Developing A Form Customer Contract And A Contract Review Program

Posted on January 26, 2012

1


No business can survive without customers. As opposed to employment and shareholder agreements which are irregular and typically customized, customer agreements either need to be significant monetarily (i.e. businesses who have large contracts) or plentiful (i.e. businesses who have multitudes of customers). Managing these relationships is a core requirement of the business, and survival depends entirely on the revenue generated from these customers.

With the possible exception of retail[1], contracts are needed between the party who is the customer and the party who is the supplier. Each industry has its own unique form of contracting and its own internal (some written, some not written) rules, which are commonly referred to as industry practice. Industry practice is important for a number of reasons:

1)     The party (supplier or customer) upon whose form contract the relationship is based is often determined by industry standard. For example, in the home building industry, the home builder will typically supply their contract. When a party provides professional services to a large customer, the supplier typically provides their form documentation.

2)     If a term is left undefined in a contract, the ‘industry practice’ will fill the gap. For example, if a contract does not specify what are the customer responsibilities for a service contract (for example, if dedicated personnel is needed), then industry practice will help a court or other arbiter decide what customer responsibilities are necessary when and if it becomes an issue.

3)     The standard of performance is often governed by industry practice. If a good or service is to be provided to the ‘reasonable satisfaction’ of a customer, the industry practice and standard will help determine whether a customer is being reasonable.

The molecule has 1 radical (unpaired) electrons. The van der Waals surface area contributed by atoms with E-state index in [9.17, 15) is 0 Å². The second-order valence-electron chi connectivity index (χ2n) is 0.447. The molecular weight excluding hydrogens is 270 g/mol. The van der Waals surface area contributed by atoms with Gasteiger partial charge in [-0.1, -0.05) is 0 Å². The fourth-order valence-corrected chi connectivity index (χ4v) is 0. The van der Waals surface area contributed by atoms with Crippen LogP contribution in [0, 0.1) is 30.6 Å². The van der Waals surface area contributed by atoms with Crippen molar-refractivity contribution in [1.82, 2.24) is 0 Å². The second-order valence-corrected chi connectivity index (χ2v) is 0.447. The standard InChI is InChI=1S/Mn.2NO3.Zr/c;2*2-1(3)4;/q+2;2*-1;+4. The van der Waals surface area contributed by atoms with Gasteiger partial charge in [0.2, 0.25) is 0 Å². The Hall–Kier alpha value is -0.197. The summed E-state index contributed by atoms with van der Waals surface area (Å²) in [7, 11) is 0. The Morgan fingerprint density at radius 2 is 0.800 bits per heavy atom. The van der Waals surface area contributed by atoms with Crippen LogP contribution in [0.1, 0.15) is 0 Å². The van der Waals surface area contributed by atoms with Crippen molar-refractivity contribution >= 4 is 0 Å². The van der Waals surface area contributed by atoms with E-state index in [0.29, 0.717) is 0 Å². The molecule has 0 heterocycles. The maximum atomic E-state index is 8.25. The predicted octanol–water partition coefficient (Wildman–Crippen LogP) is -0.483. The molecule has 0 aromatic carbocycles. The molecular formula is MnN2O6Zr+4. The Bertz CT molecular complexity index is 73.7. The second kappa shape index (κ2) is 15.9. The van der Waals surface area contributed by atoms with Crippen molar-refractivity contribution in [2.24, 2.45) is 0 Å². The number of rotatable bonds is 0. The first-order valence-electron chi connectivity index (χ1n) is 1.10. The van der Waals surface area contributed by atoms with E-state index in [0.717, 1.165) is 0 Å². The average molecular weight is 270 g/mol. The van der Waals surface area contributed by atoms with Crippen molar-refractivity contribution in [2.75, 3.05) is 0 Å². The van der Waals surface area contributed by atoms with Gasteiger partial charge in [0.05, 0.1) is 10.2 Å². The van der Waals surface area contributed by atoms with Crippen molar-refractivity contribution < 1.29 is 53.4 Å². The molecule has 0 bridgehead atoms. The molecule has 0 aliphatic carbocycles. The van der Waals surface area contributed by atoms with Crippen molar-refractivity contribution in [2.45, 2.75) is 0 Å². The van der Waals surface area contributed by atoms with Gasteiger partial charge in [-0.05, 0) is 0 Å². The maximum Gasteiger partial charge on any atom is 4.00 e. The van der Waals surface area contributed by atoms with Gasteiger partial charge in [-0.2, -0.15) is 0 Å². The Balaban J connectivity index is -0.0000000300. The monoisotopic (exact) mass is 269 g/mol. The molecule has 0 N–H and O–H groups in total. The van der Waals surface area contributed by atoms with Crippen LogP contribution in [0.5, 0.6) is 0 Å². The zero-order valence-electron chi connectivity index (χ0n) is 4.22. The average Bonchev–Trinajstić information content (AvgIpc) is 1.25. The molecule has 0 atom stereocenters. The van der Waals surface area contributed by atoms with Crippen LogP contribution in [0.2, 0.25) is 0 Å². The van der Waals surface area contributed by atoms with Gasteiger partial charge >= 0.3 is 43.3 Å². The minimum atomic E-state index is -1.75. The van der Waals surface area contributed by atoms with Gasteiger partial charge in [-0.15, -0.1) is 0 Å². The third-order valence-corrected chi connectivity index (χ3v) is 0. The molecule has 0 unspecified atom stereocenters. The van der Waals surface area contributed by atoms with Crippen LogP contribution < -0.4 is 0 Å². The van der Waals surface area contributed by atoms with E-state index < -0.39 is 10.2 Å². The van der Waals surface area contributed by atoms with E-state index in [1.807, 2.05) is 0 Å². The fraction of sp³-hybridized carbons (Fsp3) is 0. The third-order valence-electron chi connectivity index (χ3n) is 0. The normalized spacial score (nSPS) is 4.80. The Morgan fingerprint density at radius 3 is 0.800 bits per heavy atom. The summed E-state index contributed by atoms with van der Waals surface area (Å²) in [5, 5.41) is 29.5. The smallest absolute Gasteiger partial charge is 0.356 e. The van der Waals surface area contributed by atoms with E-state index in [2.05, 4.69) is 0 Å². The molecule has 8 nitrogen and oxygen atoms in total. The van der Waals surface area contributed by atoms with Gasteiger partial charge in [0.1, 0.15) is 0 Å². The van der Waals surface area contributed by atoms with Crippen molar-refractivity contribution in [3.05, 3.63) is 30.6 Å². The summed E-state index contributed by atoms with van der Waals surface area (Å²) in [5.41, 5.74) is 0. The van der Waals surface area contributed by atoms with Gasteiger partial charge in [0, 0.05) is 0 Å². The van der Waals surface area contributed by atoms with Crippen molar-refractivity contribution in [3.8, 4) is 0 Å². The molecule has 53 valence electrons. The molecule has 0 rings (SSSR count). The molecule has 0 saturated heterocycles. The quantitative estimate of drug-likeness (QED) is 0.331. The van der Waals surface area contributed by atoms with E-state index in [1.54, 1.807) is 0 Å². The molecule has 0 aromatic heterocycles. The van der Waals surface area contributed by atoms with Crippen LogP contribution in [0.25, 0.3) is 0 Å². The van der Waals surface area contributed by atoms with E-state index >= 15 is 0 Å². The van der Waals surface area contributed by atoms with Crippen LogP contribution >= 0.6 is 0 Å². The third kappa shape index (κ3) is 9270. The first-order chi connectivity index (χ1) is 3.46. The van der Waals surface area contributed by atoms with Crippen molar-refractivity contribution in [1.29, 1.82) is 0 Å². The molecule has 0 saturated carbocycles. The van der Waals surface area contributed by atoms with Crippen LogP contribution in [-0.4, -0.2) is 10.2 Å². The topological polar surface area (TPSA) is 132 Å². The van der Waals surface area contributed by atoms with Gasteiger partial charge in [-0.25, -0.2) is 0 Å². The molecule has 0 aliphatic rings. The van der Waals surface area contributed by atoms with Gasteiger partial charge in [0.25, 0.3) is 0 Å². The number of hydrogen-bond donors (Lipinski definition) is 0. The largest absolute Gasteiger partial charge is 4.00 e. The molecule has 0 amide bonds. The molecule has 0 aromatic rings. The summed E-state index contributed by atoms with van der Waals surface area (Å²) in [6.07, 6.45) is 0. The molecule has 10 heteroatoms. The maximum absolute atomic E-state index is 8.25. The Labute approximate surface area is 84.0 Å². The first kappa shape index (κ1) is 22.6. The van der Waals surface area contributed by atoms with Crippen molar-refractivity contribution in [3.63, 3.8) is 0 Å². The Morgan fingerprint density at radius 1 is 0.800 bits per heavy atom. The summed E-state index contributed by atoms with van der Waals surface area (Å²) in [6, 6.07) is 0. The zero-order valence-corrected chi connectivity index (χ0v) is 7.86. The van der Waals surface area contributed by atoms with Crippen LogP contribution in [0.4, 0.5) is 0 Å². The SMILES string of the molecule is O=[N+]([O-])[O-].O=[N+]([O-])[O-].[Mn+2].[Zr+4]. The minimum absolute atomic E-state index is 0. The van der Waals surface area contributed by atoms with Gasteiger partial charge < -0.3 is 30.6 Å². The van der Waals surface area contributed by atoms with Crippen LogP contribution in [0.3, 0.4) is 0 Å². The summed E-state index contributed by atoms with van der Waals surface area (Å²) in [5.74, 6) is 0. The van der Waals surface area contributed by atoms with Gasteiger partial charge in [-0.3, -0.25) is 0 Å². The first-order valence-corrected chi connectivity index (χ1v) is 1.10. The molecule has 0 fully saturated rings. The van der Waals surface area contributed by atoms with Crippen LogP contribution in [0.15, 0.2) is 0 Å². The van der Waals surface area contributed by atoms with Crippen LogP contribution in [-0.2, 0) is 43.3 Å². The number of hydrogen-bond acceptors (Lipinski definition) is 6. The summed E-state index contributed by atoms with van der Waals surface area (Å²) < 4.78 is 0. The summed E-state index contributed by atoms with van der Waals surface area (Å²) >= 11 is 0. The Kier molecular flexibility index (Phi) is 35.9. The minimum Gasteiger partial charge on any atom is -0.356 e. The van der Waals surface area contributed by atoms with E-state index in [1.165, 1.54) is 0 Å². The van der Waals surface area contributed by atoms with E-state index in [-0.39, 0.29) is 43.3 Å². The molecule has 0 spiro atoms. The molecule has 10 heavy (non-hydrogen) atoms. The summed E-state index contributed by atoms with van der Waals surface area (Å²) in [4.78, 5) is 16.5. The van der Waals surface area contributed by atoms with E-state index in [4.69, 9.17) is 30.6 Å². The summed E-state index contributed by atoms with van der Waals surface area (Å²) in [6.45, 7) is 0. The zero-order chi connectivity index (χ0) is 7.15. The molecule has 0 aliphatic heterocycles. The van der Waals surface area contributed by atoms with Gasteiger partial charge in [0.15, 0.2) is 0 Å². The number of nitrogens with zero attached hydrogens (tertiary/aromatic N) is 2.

Because industry practice is so fundamental to customer/ supplier contracts, my counsel for developing a form contract is typically to first go to a trade group or trade association. Often, they will have a contract that they will provide to members. Sometimes this contract is not only the starting point, but the finishing point as well. In home building, the industry standard is the AIA (Architecture Institute Association) form. Deviations from that form are rare.

On the other end of the spectrum, a more complicated situation arises when a company is in a new or developing industry. Not only are there no industry standards, the relative rights between customer and supplier are not yet clearly defined. Additionally, the risks associated with the relationship have not yet manifested themselves.

In these situations, the business developing the contract will begin with a standard form of service or sales agreement. From the standard form, a good description (even if taken from marketing material) is helpful. However, oftentimes people inexperienced with contracting will not work through the implications of the marketing promises. Usually a lawyer is necessary and a good investment at this point. (Just have a concise, but complete, summary of the business transaction.)

Over time, as issues arise, the contract can and should be modified. Remember it is a fluid process. As you go forward, a business should continually adopt the contract form to the business process and modify the form to account for business issues. As a business modifies the contract, care should be taken to keep the contract precise and concise. Often issues that crop up need to be handled outside of the contract (in a policy for example) instead of having a complicated contracting method. A contract that is too complicated is a deal that does not get done.

Mike Goodrich
Goodrich Law Firm, LLC


[1] While the contract between the retail customer and the retail store is often performed entirely in the store (when you buy a coat, the contract has been formed and performed), retail often has warranty issues.  The warranties, and the limitation of warranties, require written disclosure.

 

Advertisements